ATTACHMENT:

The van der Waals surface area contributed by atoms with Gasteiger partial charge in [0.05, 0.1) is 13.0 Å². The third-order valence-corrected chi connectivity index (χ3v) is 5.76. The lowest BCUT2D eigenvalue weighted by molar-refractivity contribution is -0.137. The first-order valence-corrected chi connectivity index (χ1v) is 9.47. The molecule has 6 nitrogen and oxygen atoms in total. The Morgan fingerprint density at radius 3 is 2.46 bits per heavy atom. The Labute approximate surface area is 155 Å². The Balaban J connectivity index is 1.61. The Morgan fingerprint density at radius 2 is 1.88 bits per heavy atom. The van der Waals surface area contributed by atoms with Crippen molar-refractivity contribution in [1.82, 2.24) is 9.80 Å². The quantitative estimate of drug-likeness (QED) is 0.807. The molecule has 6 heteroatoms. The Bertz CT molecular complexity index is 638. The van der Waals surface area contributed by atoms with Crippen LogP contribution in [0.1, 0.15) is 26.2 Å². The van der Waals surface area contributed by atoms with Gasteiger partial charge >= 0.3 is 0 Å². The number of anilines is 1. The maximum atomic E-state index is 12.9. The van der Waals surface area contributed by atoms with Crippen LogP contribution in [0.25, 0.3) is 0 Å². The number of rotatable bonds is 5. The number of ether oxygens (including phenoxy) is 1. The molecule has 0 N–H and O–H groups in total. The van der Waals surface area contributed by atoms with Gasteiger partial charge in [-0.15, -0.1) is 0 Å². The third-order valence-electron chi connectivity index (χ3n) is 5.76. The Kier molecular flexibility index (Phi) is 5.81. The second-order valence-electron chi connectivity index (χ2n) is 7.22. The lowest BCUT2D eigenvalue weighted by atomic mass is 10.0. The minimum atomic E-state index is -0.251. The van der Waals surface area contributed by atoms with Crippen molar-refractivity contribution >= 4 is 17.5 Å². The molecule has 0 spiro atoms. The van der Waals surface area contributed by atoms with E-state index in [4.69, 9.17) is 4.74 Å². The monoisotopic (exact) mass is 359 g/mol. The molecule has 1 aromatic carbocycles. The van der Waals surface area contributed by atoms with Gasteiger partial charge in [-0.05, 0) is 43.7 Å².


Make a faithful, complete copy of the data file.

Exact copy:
The van der Waals surface area contributed by atoms with Gasteiger partial charge in [0.05, 0.1) is 13.0 Å². The third-order valence-corrected chi connectivity index (χ3v) is 5.76. The lowest BCUT2D eigenvalue weighted by molar-refractivity contribution is -0.137. The first-order valence-corrected chi connectivity index (χ1v) is 9.47. The molecule has 6 nitrogen and oxygen atoms in total. The Morgan fingerprint density at radius 3 is 2.46 bits per heavy atom. The Labute approximate surface area is 155 Å². The Balaban J connectivity index is 1.61. The Morgan fingerprint density at radius 2 is 1.88 bits per heavy atom. The van der Waals surface area contributed by atoms with Crippen molar-refractivity contribution in [1.82, 2.24) is 9.80 Å². The quantitative estimate of drug-likeness (QED) is 0.807. The molecule has 6 heteroatoms. The Bertz CT molecular complexity index is 638. The van der Waals surface area contributed by atoms with Crippen LogP contribution in [0.1, 0.15) is 26.2 Å². The van der Waals surface area contributed by atoms with Gasteiger partial charge >= 0.3 is 0 Å². The number of anilines is 1. The maximum atomic E-state index is 12.9. The van der Waals surface area contributed by atoms with Crippen LogP contribution in [0.25, 0.3) is 0 Å². The number of rotatable bonds is 5. The number of ether oxygens (including phenoxy) is 1. The molecule has 0 N–H and O–H groups in total. The van der Waals surface area contributed by atoms with Gasteiger partial charge in [-0.15, -0.1) is 0 Å². The third-order valence-electron chi connectivity index (χ3n) is 5.76. The Kier molecular flexibility index (Phi) is 5.81. The second-order valence-electron chi connectivity index (χ2n) is 7.22. The lowest BCUT2D eigenvalue weighted by atomic mass is 10.0. The minimum atomic E-state index is -0.251. The van der Waals surface area contributed by atoms with Crippen molar-refractivity contribution >= 4 is 17.5 Å². The molecule has 0 spiro atoms. The van der Waals surface area contributed by atoms with E-state index in [4.69, 9.17) is 4.74 Å². The monoisotopic (exact) mass is 359 g/mol. The molecule has 1 aromatic carbocycles. The van der Waals surface area contributed by atoms with Gasteiger partial charge in [-0.05, 0) is 43.7 Å².